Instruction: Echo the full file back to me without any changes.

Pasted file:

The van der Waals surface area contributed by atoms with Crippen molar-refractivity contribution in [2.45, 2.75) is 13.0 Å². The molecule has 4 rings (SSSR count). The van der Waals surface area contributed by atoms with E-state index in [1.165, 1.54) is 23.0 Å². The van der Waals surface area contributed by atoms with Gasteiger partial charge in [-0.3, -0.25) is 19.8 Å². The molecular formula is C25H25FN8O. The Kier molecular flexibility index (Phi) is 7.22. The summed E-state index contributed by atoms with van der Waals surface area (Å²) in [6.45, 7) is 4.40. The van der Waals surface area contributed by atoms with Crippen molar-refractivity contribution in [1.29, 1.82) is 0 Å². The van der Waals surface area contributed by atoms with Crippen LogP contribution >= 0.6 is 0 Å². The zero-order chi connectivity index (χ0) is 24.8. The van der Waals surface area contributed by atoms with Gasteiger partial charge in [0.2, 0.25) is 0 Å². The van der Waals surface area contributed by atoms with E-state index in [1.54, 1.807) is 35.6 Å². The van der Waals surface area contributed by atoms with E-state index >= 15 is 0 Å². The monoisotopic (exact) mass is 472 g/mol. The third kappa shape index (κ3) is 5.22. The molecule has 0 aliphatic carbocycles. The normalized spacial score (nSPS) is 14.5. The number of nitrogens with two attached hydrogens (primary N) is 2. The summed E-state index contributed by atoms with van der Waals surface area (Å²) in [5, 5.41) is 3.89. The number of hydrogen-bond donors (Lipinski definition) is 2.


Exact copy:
The van der Waals surface area contributed by atoms with Crippen molar-refractivity contribution in [2.45, 2.75) is 13.0 Å². The molecule has 4 rings (SSSR count). The van der Waals surface area contributed by atoms with E-state index in [1.165, 1.54) is 23.0 Å². The van der Waals surface area contributed by atoms with Gasteiger partial charge in [-0.3, -0.25) is 19.8 Å². The molecular formula is C25H25FN8O. The Kier molecular flexibility index (Phi) is 7.22. The summed E-state index contributed by atoms with van der Waals surface area (Å²) in [6.45, 7) is 4.40. The van der Waals surface area contributed by atoms with Crippen molar-refractivity contribution in [1.29, 1.82) is 0 Å². The van der Waals surface area contributed by atoms with Crippen LogP contribution >= 0.6 is 0 Å². The zero-order chi connectivity index (χ0) is 24.8. The van der Waals surface area contributed by atoms with Gasteiger partial charge in [0.2, 0.25) is 0 Å². The van der Waals surface area contributed by atoms with E-state index in [1.54, 1.807) is 35.6 Å². The van der Waals surface area contributed by atoms with E-state index >= 15 is 0 Å². The monoisotopic (exact) mass is 472 g/mol. The third kappa shape index (κ3) is 5.22. The molecule has 0 aliphatic carbocycles. The normalized spacial score (nSPS) is 14.5. The number of nitrogens with two attached hydrogens (primary N) is 2. The summed E-state index contributed by atoms with van der Waals surface area (Å²) in [5, 5.41) is 3.89. The number of hydrogen-bond donors (Lipinski definition) is 2.